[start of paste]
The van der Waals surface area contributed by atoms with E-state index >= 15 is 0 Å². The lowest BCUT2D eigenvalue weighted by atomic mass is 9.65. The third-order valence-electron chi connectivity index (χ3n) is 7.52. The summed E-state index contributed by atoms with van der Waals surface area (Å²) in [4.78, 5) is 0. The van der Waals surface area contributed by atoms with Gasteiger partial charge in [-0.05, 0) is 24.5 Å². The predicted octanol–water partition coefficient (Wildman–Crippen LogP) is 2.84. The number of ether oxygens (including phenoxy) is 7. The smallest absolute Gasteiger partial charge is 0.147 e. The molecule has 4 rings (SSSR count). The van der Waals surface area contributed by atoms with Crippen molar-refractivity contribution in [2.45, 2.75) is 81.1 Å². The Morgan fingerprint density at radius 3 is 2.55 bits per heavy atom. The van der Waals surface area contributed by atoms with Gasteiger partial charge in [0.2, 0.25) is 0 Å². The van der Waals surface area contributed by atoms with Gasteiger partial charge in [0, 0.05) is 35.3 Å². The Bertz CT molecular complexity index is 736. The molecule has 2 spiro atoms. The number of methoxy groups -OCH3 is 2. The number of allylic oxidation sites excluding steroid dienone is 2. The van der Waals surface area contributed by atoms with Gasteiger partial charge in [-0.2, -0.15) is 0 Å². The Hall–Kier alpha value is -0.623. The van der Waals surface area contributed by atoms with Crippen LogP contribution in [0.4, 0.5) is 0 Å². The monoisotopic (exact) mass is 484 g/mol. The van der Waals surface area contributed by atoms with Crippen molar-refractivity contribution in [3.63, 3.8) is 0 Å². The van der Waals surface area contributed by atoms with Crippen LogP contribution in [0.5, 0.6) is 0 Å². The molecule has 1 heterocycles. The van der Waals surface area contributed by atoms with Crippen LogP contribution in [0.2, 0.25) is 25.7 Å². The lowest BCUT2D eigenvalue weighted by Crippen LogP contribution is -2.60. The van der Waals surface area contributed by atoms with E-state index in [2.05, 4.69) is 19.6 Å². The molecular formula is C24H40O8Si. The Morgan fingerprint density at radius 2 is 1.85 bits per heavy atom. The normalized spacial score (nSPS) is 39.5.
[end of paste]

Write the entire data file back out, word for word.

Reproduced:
The van der Waals surface area contributed by atoms with E-state index >= 15 is 0 Å². The lowest BCUT2D eigenvalue weighted by atomic mass is 9.65. The third-order valence-electron chi connectivity index (χ3n) is 7.52. The summed E-state index contributed by atoms with van der Waals surface area (Å²) in [4.78, 5) is 0. The van der Waals surface area contributed by atoms with Gasteiger partial charge in [-0.05, 0) is 24.5 Å². The predicted octanol–water partition coefficient (Wildman–Crippen LogP) is 2.84. The number of ether oxygens (including phenoxy) is 7. The smallest absolute Gasteiger partial charge is 0.147 e. The molecule has 4 rings (SSSR count). The van der Waals surface area contributed by atoms with Crippen molar-refractivity contribution in [2.45, 2.75) is 81.1 Å². The Morgan fingerprint density at radius 3 is 2.55 bits per heavy atom. The van der Waals surface area contributed by atoms with Gasteiger partial charge in [0.2, 0.25) is 0 Å². The van der Waals surface area contributed by atoms with Gasteiger partial charge in [0, 0.05) is 35.3 Å². The Bertz CT molecular complexity index is 736. The molecule has 2 spiro atoms. The number of methoxy groups -OCH3 is 2. The number of allylic oxidation sites excluding steroid dienone is 2. The van der Waals surface area contributed by atoms with Gasteiger partial charge in [-0.2, -0.15) is 0 Å². The Hall–Kier alpha value is -0.623. The van der Waals surface area contributed by atoms with Crippen LogP contribution in [0.4, 0.5) is 0 Å². The monoisotopic (exact) mass is 484 g/mol. The van der Waals surface area contributed by atoms with Crippen molar-refractivity contribution in [3.63, 3.8) is 0 Å². The van der Waals surface area contributed by atoms with Crippen LogP contribution in [0.5, 0.6) is 0 Å². The molecule has 1 heterocycles. The van der Waals surface area contributed by atoms with Crippen LogP contribution in [0.2, 0.25) is 25.7 Å². The lowest BCUT2D eigenvalue weighted by Crippen LogP contribution is -2.60. The van der Waals surface area contributed by atoms with E-state index in [2.05, 4.69) is 19.6 Å². The molecular formula is C24H40O8Si. The Morgan fingerprint density at radius 2 is 1.85 bits per heavy atom. The normalized spacial score (nSPS) is 39.5.